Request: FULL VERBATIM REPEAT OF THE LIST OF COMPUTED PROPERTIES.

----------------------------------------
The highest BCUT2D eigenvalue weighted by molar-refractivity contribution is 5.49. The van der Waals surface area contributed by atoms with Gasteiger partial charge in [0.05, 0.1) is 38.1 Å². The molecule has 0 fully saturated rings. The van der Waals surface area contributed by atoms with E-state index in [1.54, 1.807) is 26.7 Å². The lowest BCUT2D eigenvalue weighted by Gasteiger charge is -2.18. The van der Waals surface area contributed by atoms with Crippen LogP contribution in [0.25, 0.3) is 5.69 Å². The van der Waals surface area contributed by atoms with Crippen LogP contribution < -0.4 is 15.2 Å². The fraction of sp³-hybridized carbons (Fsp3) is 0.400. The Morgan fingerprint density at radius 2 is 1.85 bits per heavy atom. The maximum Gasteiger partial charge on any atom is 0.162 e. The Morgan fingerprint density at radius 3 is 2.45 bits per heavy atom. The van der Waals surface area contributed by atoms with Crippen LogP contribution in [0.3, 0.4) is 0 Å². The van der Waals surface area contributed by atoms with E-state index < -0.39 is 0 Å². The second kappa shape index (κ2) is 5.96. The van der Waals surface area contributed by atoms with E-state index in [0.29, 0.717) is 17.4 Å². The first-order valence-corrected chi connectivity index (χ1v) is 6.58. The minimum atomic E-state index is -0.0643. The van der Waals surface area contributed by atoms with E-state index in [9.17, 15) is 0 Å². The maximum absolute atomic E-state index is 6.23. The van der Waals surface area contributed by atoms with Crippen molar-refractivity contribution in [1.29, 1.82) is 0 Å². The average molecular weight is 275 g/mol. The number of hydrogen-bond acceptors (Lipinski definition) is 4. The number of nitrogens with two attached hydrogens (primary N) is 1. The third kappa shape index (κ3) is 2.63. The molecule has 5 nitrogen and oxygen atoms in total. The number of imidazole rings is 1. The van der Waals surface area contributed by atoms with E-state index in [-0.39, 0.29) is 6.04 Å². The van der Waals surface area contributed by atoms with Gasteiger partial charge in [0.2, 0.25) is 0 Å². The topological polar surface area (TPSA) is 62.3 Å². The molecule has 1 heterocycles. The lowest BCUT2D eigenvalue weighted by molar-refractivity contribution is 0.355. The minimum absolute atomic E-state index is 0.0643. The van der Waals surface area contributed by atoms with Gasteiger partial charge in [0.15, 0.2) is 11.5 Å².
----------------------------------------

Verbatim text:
The highest BCUT2D eigenvalue weighted by molar-refractivity contribution is 5.49. The van der Waals surface area contributed by atoms with Gasteiger partial charge in [0.05, 0.1) is 38.1 Å². The molecule has 0 fully saturated rings. The van der Waals surface area contributed by atoms with E-state index in [1.54, 1.807) is 26.7 Å². The lowest BCUT2D eigenvalue weighted by Gasteiger charge is -2.18. The van der Waals surface area contributed by atoms with Crippen LogP contribution in [0.25, 0.3) is 5.69 Å². The van der Waals surface area contributed by atoms with Crippen LogP contribution < -0.4 is 15.2 Å². The fraction of sp³-hybridized carbons (Fsp3) is 0.400. The Morgan fingerprint density at radius 2 is 1.85 bits per heavy atom. The maximum Gasteiger partial charge on any atom is 0.162 e. The Morgan fingerprint density at radius 3 is 2.45 bits per heavy atom. The van der Waals surface area contributed by atoms with Crippen LogP contribution in [0.3, 0.4) is 0 Å². The van der Waals surface area contributed by atoms with E-state index < -0.39 is 0 Å². The second kappa shape index (κ2) is 5.96. The van der Waals surface area contributed by atoms with E-state index in [0.29, 0.717) is 17.4 Å². The first-order valence-corrected chi connectivity index (χ1v) is 6.58. The minimum atomic E-state index is -0.0643. The van der Waals surface area contributed by atoms with E-state index in [9.17, 15) is 0 Å². The maximum absolute atomic E-state index is 6.23. The van der Waals surface area contributed by atoms with Crippen molar-refractivity contribution in [1.29, 1.82) is 0 Å². The average molecular weight is 275 g/mol. The number of hydrogen-bond acceptors (Lipinski definition) is 4. The number of nitrogens with two attached hydrogens (primary N) is 1. The third kappa shape index (κ3) is 2.63. The molecule has 5 nitrogen and oxygen atoms in total. The number of imidazole rings is 1. The van der Waals surface area contributed by atoms with E-state index in [-0.39, 0.29) is 6.04 Å². The van der Waals surface area contributed by atoms with Gasteiger partial charge in [0.2, 0.25) is 0 Å². The topological polar surface area (TPSA) is 62.3 Å². The molecule has 1 heterocycles. The lowest BCUT2D eigenvalue weighted by molar-refractivity contribution is 0.355. The minimum absolute atomic E-state index is 0.0643. The van der Waals surface area contributed by atoms with Gasteiger partial charge in [0.15, 0.2) is 11.5 Å².